How NOT to conduct honest research.
Sociologists representing four major research institutions have published a study in the journal Sociological Inquiry examining how we support our false beliefs. They examined the false belief of many voters during the 2004 general election that Saddam Hussein was responsible for the Saudi/Al Queda attacks on September 11, 2001.
These researchers concluded that the false beliefs were not caused by lies told repeatedly by the Bush Administration, the New York Times, WaPo, FoxNews and assorted other mainstream media in print, broadcast, cable and radio, but reflected a mere quirk of the individuals’ own personal need to justify a war that was already being waged. Is this yet another example of dishonest publicly funded research, bought by historical revisionists instead of Big Pharma this time?
The researchers named their study “There Must Be a Reason: Osama, Saddam and Inferred Justification,” and claim that their findings offer a serious challenge to democracy. The inference from that claim being, of course, that regular people are just too damned stupid and dishonest with themselves to justify letting them vote. Wow.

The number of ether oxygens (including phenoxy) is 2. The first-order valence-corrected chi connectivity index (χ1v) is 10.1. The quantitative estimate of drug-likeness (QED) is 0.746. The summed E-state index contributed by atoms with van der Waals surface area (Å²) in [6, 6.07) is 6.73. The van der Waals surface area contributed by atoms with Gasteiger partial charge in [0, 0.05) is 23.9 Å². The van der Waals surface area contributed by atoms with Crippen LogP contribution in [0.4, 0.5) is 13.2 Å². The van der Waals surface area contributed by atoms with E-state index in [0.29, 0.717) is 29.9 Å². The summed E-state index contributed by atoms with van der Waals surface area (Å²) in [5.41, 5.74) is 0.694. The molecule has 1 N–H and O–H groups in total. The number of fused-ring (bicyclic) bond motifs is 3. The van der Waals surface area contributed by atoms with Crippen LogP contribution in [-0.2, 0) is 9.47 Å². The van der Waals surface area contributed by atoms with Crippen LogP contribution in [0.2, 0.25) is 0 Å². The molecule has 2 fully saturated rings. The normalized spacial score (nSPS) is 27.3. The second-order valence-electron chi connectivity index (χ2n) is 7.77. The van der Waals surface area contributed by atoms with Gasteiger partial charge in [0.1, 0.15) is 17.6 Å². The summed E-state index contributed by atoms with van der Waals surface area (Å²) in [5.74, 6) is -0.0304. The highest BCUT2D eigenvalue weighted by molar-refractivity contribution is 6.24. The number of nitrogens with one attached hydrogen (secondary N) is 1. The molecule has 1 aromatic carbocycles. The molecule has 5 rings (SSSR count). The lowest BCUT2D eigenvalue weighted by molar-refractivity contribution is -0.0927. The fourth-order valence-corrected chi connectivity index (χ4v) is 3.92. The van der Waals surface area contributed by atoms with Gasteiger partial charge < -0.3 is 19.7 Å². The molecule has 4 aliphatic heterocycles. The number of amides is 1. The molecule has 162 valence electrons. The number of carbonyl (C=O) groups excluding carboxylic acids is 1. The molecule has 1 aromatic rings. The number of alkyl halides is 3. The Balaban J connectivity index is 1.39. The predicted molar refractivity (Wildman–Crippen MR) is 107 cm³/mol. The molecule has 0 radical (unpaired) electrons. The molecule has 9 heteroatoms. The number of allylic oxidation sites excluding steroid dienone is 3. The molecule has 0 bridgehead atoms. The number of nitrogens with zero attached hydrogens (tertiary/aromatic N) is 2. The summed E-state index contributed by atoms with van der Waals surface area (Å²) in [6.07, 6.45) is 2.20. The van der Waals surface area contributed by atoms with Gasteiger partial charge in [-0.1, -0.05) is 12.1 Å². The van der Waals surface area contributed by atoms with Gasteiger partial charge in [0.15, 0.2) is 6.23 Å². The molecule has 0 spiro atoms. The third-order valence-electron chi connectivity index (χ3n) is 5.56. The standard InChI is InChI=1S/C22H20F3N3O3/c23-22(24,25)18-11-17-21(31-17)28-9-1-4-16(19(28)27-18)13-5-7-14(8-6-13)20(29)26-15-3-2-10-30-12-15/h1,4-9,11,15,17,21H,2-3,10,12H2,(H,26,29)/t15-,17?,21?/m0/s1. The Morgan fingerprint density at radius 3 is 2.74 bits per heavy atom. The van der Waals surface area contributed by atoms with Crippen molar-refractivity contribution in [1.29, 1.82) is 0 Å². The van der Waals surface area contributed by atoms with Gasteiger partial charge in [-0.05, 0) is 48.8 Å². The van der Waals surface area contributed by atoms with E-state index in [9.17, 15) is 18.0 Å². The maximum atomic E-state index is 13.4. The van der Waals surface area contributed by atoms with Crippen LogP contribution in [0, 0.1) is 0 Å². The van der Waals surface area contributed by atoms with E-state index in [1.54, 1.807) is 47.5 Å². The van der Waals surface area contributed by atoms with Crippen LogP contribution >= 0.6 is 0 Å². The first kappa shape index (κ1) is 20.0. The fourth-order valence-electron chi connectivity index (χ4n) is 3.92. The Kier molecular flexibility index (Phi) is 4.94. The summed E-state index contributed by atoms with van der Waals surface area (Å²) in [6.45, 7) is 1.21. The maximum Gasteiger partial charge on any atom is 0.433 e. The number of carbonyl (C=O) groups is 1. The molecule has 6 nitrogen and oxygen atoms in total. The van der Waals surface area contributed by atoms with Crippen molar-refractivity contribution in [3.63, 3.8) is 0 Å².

While it is a trivial observation that people tend to believe what they want to believe, and seek out information sources that support and/or confirm their already-held beliefs, I am certainly not convinced that Ph.D. sociologists should have so pointedly ignored the facts in this particular case of “What’s Wrong With WingNuts?” It was the Bush-Cheney administration that invented the lies, started the war, and was backed up in that false propaganda effort by the mainstream media establishment. Seems like giving political liars and media propagandists a free pass on misleading the public does serious damage to the credibility of erstwhile social science research!